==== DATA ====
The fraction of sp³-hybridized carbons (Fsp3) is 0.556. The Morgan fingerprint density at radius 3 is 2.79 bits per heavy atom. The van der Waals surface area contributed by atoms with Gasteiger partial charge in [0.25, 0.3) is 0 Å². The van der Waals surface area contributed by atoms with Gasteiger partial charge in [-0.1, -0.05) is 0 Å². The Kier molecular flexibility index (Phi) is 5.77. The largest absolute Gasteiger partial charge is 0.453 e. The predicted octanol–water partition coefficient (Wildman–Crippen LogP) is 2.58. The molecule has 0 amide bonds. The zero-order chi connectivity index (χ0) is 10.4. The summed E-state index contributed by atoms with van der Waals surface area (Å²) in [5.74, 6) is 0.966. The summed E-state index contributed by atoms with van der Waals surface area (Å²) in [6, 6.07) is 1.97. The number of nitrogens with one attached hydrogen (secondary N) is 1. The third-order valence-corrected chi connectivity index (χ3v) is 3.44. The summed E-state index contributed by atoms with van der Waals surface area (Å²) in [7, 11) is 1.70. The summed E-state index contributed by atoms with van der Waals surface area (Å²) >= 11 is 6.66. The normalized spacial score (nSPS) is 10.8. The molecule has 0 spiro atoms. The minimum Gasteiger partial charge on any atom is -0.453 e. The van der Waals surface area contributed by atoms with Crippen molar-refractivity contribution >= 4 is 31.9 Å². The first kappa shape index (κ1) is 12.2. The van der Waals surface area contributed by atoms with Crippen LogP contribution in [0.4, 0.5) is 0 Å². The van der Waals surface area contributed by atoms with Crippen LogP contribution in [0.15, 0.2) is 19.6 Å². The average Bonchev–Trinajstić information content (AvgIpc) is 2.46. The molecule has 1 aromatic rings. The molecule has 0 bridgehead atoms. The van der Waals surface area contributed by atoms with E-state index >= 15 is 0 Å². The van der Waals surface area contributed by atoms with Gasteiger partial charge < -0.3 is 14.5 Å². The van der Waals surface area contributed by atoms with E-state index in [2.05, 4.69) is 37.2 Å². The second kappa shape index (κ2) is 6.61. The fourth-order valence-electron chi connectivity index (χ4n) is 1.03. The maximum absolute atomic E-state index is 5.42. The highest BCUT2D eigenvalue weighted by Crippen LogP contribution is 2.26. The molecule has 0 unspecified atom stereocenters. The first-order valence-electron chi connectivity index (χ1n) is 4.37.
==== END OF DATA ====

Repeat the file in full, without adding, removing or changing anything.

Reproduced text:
The fraction of sp³-hybridized carbons (Fsp3) is 0.556. The Morgan fingerprint density at radius 3 is 2.79 bits per heavy atom. The van der Waals surface area contributed by atoms with Gasteiger partial charge in [0.25, 0.3) is 0 Å². The van der Waals surface area contributed by atoms with Gasteiger partial charge in [-0.1, -0.05) is 0 Å². The Kier molecular flexibility index (Phi) is 5.77. The largest absolute Gasteiger partial charge is 0.453 e. The predicted octanol–water partition coefficient (Wildman–Crippen LogP) is 2.58. The molecule has 0 amide bonds. The zero-order chi connectivity index (χ0) is 10.4. The summed E-state index contributed by atoms with van der Waals surface area (Å²) in [5.74, 6) is 0.966. The summed E-state index contributed by atoms with van der Waals surface area (Å²) in [6, 6.07) is 1.97. The number of nitrogens with one attached hydrogen (secondary N) is 1. The third-order valence-corrected chi connectivity index (χ3v) is 3.44. The summed E-state index contributed by atoms with van der Waals surface area (Å²) in [7, 11) is 1.70. The summed E-state index contributed by atoms with van der Waals surface area (Å²) >= 11 is 6.66. The normalized spacial score (nSPS) is 10.8. The molecule has 0 spiro atoms. The minimum Gasteiger partial charge on any atom is -0.453 e. The van der Waals surface area contributed by atoms with Crippen molar-refractivity contribution >= 4 is 31.9 Å². The first kappa shape index (κ1) is 12.2. The van der Waals surface area contributed by atoms with Crippen LogP contribution in [0.4, 0.5) is 0 Å². The van der Waals surface area contributed by atoms with Crippen LogP contribution in [0.15, 0.2) is 19.6 Å². The average Bonchev–Trinajstić information content (AvgIpc) is 2.46. The molecule has 1 aromatic rings. The molecule has 0 bridgehead atoms. The van der Waals surface area contributed by atoms with E-state index >= 15 is 0 Å². The van der Waals surface area contributed by atoms with Gasteiger partial charge < -0.3 is 14.5 Å². The van der Waals surface area contributed by atoms with E-state index in [2.05, 4.69) is 37.2 Å². The second kappa shape index (κ2) is 6.61. The fourth-order valence-electron chi connectivity index (χ4n) is 1.03. The maximum absolute atomic E-state index is 5.42. The highest BCUT2D eigenvalue weighted by Crippen LogP contribution is 2.26. The molecule has 0 unspecified atom stereocenters. The first-order valence-electron chi connectivity index (χ1n) is 4.37.